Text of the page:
Skaha Bluffs: Hanging on by the Edge

On March 28th, one day after spring break had ended, the Discovery boys took off for another exciting trip into the field. It wasn’t too early of a start: we were expected to arrive at the field house at 7am. Our trip involved a five hour drive to the Skaha Bluffs Provincial Park where we would spend the next 5 days rock climbing and hiking. The entire Discovery class (minus Matteo) would be together this time, our second trip together as an entire class.

When we arrived in Penticton, we visited the Penticton Archives Museum. What it lacks in size it makes up for with information on the city of Penticton and how it came to be. In the museum, there was one thing that caught the eyes of every boy: the topographical sandbox. According to our museum guide, it was the only one in Canada. We found the topographical sandbox very interesting because it could detect when the sand was being moved and would change the topography of the box when someone moved the sand around.

On the second morning we woke up to rain drops dripping onto our tents. In case you didn’t know, climbing on wet rock is extremely dangerous and not at all fun. Because the rocks at the bluffs were soaked, we took a quick trip to the Penticton Community Centre where we relaxed in the hot tub and played a game of water basketball in the pool while the bluffs dried out. Then it was on to rock climbing, the main reason we were on the trip; it seemed so abnormal that we didn’t even start climbing until the second afternoon out in the field!

The first afternoon of rock climbing consisted of heavy wind chills on the Daycare wall: not a great first impression of rock climbing; nevertheless, the boys overcame the bitter cold and scampered up the wall. Thankfully, the winds died down and allowed us to enjoy the last hour of climbing.

On our third day, the weather cleared up while the sun was shining through! With this in mind, the boys hiked into the Redtail wall ready to give it their all. As this was our first full day of climbing, many of the boys found it challenging to climb all day. By the end of the day, most of us had completed four or five climbs: a hefty amount for amateur rock climbers. The highest rated climb at the redtail wall was a 5.9 on the Yosemite decimal scale (refer to the rating system).

On our final day of climbing our guide, Russ, brought us up to the Grassy Glades wall: a 35 minute hike from the parking lot. This wall was filled with an abundance of climbs varying from 5.7 to 5.11a! While the 5.11a wasn’t set up, there was a 5.10c ready to climb. Many boys attempted it throughout the day, but no one managed to climb to the top: except Ms. Bell. She made it look easy when she climbed up the crux while the boys were left to stare. (crux – The toughest move or sequence of moves on a climb)!

Another challenging climb that many of the boys attempted was a 5.9 which involved a crack in the bluff; most of the Discovery boys had never encountered this type of climbing before; however, we had another rock climbing guide on the trip to help us: Josh. He specialized in crack climbing so he was able to teach us numerous techniques such as the hand jam, fist jam, and etc. This made getting past the crux much easier and inspired many boys to attempt the obstacle. While climbing up was still extremely challenging, getting to the top was awfully rewarding because the view was amazing! At the top of the 5.9, you had a 360 degree view which showcased Skaha Lake and the city of Penticton.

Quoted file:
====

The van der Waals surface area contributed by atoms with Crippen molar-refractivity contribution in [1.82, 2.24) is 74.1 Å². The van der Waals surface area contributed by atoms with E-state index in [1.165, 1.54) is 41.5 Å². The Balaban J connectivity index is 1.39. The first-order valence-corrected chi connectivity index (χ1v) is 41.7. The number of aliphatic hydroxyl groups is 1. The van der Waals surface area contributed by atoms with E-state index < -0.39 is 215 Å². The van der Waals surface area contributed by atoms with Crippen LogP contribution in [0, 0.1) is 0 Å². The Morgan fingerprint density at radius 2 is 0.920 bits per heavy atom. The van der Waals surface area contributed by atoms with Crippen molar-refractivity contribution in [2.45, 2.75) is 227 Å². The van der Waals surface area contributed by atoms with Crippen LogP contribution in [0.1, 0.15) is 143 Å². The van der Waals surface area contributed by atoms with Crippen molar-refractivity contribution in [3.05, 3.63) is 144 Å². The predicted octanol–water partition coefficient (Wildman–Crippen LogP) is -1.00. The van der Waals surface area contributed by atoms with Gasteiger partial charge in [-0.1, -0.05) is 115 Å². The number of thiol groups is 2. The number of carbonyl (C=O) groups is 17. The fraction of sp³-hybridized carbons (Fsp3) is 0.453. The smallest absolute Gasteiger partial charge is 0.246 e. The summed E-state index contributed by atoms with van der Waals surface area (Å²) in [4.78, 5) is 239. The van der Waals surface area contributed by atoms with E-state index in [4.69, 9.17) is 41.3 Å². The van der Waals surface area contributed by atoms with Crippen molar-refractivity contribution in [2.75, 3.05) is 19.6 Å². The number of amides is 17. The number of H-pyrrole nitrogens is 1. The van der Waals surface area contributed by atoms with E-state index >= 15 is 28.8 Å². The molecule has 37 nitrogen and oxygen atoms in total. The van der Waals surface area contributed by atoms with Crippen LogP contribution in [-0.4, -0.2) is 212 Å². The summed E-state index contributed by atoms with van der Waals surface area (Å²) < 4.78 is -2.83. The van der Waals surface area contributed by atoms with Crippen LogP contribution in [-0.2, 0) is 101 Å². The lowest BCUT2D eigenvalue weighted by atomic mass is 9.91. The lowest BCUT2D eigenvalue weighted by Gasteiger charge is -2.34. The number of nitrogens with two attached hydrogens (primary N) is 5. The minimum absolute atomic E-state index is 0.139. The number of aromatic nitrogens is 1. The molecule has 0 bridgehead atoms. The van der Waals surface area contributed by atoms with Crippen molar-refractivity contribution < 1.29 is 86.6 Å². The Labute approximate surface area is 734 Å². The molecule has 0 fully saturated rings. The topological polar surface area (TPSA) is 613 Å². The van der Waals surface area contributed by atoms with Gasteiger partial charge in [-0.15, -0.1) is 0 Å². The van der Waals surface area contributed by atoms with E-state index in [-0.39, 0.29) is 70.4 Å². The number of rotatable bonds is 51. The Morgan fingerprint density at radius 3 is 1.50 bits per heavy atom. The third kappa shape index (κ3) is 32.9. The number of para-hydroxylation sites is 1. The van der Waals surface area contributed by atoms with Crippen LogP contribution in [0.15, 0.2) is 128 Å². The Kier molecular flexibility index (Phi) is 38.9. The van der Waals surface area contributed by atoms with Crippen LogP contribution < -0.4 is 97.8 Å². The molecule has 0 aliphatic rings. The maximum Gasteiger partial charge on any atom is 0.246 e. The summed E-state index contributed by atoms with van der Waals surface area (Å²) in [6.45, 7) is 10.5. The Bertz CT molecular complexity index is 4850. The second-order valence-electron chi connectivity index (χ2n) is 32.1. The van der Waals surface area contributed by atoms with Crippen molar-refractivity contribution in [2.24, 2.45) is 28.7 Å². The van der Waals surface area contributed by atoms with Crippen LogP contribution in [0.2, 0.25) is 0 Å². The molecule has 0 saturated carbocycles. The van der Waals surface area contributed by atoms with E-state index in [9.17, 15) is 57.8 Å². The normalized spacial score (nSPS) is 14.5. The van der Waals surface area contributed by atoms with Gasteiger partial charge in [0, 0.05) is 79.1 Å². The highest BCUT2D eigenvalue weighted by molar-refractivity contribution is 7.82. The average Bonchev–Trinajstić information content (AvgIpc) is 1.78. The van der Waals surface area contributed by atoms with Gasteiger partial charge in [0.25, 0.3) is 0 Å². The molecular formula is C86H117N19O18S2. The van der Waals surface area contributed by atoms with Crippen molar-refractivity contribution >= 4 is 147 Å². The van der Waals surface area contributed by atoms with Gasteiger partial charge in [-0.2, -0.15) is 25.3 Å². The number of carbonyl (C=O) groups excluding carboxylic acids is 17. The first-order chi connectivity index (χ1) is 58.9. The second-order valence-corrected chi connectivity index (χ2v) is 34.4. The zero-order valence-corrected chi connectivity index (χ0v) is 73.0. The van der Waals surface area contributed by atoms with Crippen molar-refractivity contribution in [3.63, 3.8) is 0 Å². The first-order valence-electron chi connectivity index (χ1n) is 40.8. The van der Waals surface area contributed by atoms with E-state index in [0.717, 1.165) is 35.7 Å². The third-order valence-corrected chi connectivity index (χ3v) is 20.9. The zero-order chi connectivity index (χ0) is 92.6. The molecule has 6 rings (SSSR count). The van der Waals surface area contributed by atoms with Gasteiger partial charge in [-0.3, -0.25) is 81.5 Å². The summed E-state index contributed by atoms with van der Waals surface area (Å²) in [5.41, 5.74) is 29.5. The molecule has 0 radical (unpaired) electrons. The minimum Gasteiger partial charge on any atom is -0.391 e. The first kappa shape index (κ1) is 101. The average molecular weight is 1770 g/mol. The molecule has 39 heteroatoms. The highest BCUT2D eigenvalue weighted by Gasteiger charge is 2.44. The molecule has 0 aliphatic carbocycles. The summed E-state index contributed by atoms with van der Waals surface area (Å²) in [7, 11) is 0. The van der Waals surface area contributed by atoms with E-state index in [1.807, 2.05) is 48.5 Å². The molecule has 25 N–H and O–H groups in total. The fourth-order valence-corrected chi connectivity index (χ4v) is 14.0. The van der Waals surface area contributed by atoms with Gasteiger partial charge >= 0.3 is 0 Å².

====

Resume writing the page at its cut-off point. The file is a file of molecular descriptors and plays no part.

Later on in the day, the group went rappelling off the Great White wall Not only was the view breathtaking, there was also a 40 foot free fall during the rappel; it was truly an experience of a lifetime. Even boys with a fear of heights attempted the 50 foot rappel, and loved it. Everyone wanted to go again; sadly, time was winding down as we were forced to return to camp.

On our final day, we were woken by our alarms at 5:30am. Because it was the last day of base camping, we needed to pack everything out, including tarps, tents, pots, pans, and etc. We also did NOT want to arrive late as we were meeting Howie Richardson, author of the Skaha Rock Climbing Guide Book, and going on a nature hike around the 1200 climbs that exists at the Skaha Bluffs. As we trekked around the bluffs, we learnt about the history of the place, and how it was discovered 30 years ago by Russ, Howie, and a group of friends. It was amazing that we were able to meet the founders of the Skaha Bluffs!

We waved goodbye to sunny Penticton and prepared for a long, uneventful five hour bus back to Raincouver when suddenly…BANG! Everyone on the bus was awoken and curious as to what had happened. We would soon find out that we had blew out one of our back tires. Unfortunately, we were 40 kilometers from the closest town, Merritt; however, our bus had eight wheels, so we were able to crawl to Merritt on 7 wheels. We arrived safely and relaxed in A&W while the tire was replaced. As we concluded our enjoyable yet unpredictable journey, all of the Discovery boys reflected on how thrilled they were to have discovered rock climbing, and what the next trip holds.

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